After you cut the shortening or butter into the flour, you add just enough milk to make everything stick together without making it too sticky to handle. Then, you have to mash it together with your hands to form a big lump.

You have to sprinkle it with more flour so that it won't stick to the rolling pin, and you must roll it out so that it has an even surface. Then, you cut the biscuits with a cookie cutter or the top of a drinking glass.

With all that handling, my biscuits usually turn out kind of bland. I don't know if I'll ever be able to master the art of making great biscuits!

By Kristee — On Nov 08, 2012

@GardenTurtle – That sounds so similar to my chocolate chip pumpkin pie bread. The only differences are that I use applesauce in place of oil and I add chocolate chips to the mix.

Using so many eggs makes the bread very spongy. I like this texture, and I think it complements the flavor of the pumpkin.

This is my favorite quick homemade bread recipe. It was a hit at the office, too. I take it to work with me several times during the holiday season.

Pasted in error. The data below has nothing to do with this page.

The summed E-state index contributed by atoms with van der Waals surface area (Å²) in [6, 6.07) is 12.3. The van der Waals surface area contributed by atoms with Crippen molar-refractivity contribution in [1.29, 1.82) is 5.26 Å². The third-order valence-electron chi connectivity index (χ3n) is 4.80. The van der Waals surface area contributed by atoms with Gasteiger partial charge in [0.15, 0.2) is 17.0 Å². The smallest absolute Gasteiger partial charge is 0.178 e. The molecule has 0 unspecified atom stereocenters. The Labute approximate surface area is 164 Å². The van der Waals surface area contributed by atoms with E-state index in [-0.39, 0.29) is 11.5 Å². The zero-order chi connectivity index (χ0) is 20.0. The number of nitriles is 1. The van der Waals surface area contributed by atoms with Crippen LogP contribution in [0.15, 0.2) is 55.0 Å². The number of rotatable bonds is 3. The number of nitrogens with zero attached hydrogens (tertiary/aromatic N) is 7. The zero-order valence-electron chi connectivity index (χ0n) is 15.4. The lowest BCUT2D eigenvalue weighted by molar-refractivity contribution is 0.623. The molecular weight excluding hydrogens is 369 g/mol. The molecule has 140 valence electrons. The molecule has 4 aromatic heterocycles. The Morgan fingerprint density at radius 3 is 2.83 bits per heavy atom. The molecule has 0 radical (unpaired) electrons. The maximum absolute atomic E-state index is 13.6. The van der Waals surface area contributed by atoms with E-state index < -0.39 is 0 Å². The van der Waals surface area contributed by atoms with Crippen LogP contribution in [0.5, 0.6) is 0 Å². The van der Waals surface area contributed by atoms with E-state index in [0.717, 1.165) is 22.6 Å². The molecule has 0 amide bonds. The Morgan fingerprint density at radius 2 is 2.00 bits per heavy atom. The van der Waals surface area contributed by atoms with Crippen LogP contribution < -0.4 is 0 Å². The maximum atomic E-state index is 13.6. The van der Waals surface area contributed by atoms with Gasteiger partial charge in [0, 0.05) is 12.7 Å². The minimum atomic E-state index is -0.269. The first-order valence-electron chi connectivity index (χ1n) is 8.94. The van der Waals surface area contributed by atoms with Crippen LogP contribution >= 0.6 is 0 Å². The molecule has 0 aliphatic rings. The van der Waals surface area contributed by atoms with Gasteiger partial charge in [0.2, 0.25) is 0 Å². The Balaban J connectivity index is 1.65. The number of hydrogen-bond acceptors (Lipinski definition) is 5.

By anon255942 — On Mar 20, 2012

Three cups of sugar does not sound like bread to me and even more than any cake I know of!

By medicchristy — On Nov 03, 2010

@calabama71: gardenturtle's recipe is really good. I use the same recipe but before I put the pans in the oven, I add slivered almonds to the top of the loaves. I

By GardenTurtle — On Nov 03, 2010

@calabama71: I have several different recipes for pumpkin bread but this one is the absolute easiest one I have ever made. It is a big hit in my family. I usually make it for Thanksgiving and Christmas dinners. You need 3 loaf pans for this.

The ingredients are: 2 cups canned or cooked pumpkin, 1 cup oil, 3 cups sugar, 4 eggs, 3 ¼ cup flour, 1 tsp. Baking powder, 1 tsp. Baking soda, 1 tsp. Cloves, 1 tsp. Nutmeg, 1 tsp. Cinnamon, and 2 tsp. Salt.

You start by sifting together the dry ingredients. Mix the pumpkin, sugar, oil, and beaten eggs in a bowl and then stir it in the flour mixture. Divide between the 3 loaf pans and bake at 350 degrees for approximately an hour.

By calabama71 — On Nov 03, 2010

My husband wants me to make some pumpkin bread and I don't even know where to start. I found one recipe but it had tons of ingredients and didn't look like anything that an amateur chef could pop out! Does anyone have a fairly simple recipe for it?

Mary McMahon
Mary McMahon

Ever since she began contributing to the site several years ago, Mary has embraced the exciting challenge of being a...

Learn more
DelightedCooking, in your inbox

Our latest articles, guides, and more, delivered daily.

DelightedCooking, in your inbox

Our latest articles, guides, and more, delivered daily.